The submission’s analyses appeared to imply that only patients with early disease (incidence population) at high risk of future further erosions would be treated. However, as requested, the restriction would tend to encompass the overall residual prevalence population of rheumatoid arthritis patients not already eligible for etanercept.

Further, the PBAC considered it would be appropriate for a restriction to include an active joint count and continuation criteria, as with the current restriction for severe active RA. Particular thresholds included in the restriction also needed clearer justification. The PBAC also anticipated that there might also be problems with any proposal to include the duration of disease as part of any restriction as this would be difficult to ascertain.

The PBAC did not accept the appropriate comparator to be ‘methotrexate monotherapy’. Patients with early disease at high risk of erosive disease would tend now to be treated with combination DMARD therapy. The PBAC noted that supporting evidence for this approach to treatment had been available for some years. O’Dell et al 1996, New England Journal of Medicine examined the efficacy and toxicity of combination therapy vs methotrexate monotherapy and concluded that methotrexate, sulfasalazine and hydroxychloroquine combination therapy was more effective and no more toxic than methotrexate monotherapy. Subsequent studies – Mottonen et al and Boers et al have examined similar combination therapy in early RA patients and established similar efficacy.

No evidence was presented that the patients for whom the restriction was requested comparing the outcomes of the proposed combination of etanercept and methotrexate with those of other DMARD combination therapy. If the intent of the restriction was to capture a sub-group of high-risk patients, then the nominated main comparator of methotrexate monotherapy was inappropriate because such patients would more likely be treated with more aggressive combination, particularly methotrexate-based triple therapy.

The PBAC noted the evidence comprised a post hoc sub-analysis of patients with erosive disease, but only limited information was available on how the sub-group and erosive changes were selected. The patients included in this sub-group were not identified a priori, or at the start of the trial, as potentially being at higher risk of progressive disease. The population proposed raised the question of the applicability of the results of the trials to the requested restriction.

The sub-group analysis comprises patients with some evidence of erosion who were classified to be at risk, but there is no evidence to show that these patients are at greater risk or have more aggressive disease than patients meeting the current eligibility criteria.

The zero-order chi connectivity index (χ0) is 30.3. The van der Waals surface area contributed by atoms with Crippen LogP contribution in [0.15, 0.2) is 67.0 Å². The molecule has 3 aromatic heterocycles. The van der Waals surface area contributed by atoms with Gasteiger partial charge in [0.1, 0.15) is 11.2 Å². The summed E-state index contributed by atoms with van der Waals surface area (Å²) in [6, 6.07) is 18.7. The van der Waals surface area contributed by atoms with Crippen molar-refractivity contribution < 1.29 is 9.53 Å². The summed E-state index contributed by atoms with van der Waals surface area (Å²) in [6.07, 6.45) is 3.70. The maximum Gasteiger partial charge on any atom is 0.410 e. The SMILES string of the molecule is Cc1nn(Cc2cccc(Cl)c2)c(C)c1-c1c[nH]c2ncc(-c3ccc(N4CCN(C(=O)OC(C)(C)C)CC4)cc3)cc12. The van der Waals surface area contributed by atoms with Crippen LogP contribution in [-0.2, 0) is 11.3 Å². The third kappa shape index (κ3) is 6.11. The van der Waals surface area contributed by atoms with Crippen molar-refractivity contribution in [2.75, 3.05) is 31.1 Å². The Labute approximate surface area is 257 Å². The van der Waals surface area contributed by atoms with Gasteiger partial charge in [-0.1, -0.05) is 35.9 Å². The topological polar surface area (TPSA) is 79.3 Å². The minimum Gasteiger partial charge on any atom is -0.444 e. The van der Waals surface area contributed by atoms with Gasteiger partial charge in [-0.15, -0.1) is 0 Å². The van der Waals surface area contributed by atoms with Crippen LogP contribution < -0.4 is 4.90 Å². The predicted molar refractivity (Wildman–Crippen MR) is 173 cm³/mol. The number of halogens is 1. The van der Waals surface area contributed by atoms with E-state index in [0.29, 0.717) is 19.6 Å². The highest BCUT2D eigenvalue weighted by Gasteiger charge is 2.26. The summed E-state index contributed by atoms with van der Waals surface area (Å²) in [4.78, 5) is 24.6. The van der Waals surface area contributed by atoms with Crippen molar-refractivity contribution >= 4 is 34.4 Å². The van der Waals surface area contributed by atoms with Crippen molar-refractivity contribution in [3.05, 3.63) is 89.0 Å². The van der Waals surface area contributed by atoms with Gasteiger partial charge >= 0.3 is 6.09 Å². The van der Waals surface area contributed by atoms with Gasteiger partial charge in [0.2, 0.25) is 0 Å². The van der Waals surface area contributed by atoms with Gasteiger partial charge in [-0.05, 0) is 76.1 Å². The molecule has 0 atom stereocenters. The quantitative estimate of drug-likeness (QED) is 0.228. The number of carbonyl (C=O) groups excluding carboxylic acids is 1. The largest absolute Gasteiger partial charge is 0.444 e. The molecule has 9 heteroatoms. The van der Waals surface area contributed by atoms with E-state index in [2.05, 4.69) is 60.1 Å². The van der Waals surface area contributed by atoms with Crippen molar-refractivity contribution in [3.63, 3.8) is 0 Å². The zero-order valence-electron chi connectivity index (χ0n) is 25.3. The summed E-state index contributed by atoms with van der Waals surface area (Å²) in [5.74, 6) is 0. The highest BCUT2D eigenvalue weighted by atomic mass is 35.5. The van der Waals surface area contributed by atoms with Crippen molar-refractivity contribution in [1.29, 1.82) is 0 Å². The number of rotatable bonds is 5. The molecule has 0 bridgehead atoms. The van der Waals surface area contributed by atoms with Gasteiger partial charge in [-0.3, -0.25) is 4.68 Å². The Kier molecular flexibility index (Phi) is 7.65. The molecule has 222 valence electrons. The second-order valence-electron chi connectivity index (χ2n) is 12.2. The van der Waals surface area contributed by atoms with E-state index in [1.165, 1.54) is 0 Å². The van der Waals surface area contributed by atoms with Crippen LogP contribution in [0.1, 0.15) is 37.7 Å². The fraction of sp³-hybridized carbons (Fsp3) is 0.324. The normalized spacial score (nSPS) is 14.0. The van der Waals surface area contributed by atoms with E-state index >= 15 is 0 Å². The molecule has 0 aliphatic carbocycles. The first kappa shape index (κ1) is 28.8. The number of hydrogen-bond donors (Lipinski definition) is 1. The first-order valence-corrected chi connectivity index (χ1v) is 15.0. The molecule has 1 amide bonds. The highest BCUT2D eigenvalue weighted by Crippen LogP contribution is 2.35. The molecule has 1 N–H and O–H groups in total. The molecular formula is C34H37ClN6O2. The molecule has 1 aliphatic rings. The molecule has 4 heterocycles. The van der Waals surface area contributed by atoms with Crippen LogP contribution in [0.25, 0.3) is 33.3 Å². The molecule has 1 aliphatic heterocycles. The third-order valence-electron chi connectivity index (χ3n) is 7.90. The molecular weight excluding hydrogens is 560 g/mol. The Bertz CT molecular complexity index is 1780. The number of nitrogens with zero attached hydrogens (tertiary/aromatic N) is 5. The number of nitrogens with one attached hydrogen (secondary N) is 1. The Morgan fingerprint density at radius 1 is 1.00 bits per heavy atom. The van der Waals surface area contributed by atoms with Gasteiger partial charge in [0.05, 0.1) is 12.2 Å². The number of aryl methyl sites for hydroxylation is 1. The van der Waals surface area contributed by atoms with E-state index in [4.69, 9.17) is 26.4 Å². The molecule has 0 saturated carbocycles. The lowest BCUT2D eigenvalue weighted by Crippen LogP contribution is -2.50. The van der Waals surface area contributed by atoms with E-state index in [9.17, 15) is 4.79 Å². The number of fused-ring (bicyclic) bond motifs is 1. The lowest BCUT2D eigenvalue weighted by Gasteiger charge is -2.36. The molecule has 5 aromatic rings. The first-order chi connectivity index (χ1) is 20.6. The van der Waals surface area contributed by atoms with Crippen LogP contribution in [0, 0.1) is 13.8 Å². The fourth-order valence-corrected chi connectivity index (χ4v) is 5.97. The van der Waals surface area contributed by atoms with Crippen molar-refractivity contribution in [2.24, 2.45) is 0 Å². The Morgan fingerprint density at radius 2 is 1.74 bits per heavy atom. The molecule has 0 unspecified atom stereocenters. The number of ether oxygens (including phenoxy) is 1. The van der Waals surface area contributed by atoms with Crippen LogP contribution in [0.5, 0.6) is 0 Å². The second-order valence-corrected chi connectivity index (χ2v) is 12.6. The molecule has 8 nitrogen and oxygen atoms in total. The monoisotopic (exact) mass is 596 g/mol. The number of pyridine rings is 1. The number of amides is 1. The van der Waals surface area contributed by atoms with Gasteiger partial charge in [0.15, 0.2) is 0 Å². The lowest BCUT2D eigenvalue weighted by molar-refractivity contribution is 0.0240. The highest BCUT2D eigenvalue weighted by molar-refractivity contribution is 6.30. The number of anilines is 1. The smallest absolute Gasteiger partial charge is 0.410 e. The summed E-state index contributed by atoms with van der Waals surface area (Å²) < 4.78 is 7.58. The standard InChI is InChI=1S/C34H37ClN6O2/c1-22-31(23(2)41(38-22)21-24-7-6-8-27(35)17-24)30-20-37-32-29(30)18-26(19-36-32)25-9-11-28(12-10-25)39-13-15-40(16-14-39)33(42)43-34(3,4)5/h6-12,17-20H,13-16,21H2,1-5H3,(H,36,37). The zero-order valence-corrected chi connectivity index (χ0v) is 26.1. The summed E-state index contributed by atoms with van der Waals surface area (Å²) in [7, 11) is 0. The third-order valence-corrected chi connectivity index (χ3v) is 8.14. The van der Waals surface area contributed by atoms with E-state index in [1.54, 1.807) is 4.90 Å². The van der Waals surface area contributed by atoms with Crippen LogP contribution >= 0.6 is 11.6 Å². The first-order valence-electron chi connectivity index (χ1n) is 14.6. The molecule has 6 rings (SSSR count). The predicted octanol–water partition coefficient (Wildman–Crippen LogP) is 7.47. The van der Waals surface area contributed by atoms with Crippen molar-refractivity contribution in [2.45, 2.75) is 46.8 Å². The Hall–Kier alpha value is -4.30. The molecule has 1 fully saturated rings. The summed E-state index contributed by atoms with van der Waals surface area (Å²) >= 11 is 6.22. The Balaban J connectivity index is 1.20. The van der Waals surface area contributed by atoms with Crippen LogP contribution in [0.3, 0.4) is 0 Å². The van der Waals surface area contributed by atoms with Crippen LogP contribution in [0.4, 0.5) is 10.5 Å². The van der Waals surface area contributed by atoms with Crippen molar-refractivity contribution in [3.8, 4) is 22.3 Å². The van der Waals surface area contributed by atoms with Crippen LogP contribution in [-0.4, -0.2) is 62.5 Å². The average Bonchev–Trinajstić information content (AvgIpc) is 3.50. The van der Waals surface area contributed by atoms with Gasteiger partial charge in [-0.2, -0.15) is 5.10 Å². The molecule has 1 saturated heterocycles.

The results for radiographic outcomes (TSS scores) from the TEMPO (Klareskog) trial suggested that etanercept with methotrexate combination therapy was more effective than methotrexate alone, but there were no data to suggest that the extent of benefit would be different between patients in the identified sub-group as opposed to the entire intention-to-treat population.

The HAQ score showed a numerical advantage for the patients in the sub-group in comparison to the trial population as a whole, and was used in the submission to derive utility values. However, no statistical test for interaction was provided in order to assess whether a treatment effect modification was present in the sub-group. The confidence intervals suggested that a treatment effect modification was unlikely. Thus, the validity of the HAQ score to discriminate treatment effect was considered uncertain.

The PBAC rejected the submission on the grounds that the requested restriction failed to adequately identify and restrict usage to the intended PBS population and the choice of comparator was inappropriate.

13. Context for Decision

The PBAC helps decide whether and, if so, how medicines should be subsidised in Australia. It considers submissions in this context. A PBAC decision not to recommend listing or not to recommend changing a listing does not represent a final PBAC view about the merits of the medicine. A company can resubmit to the PBAC or seek independent review of the PBAC decision.

14. Sponsor’s Comment

The Sponsor is considering its course of action and plans to provide a resubmission.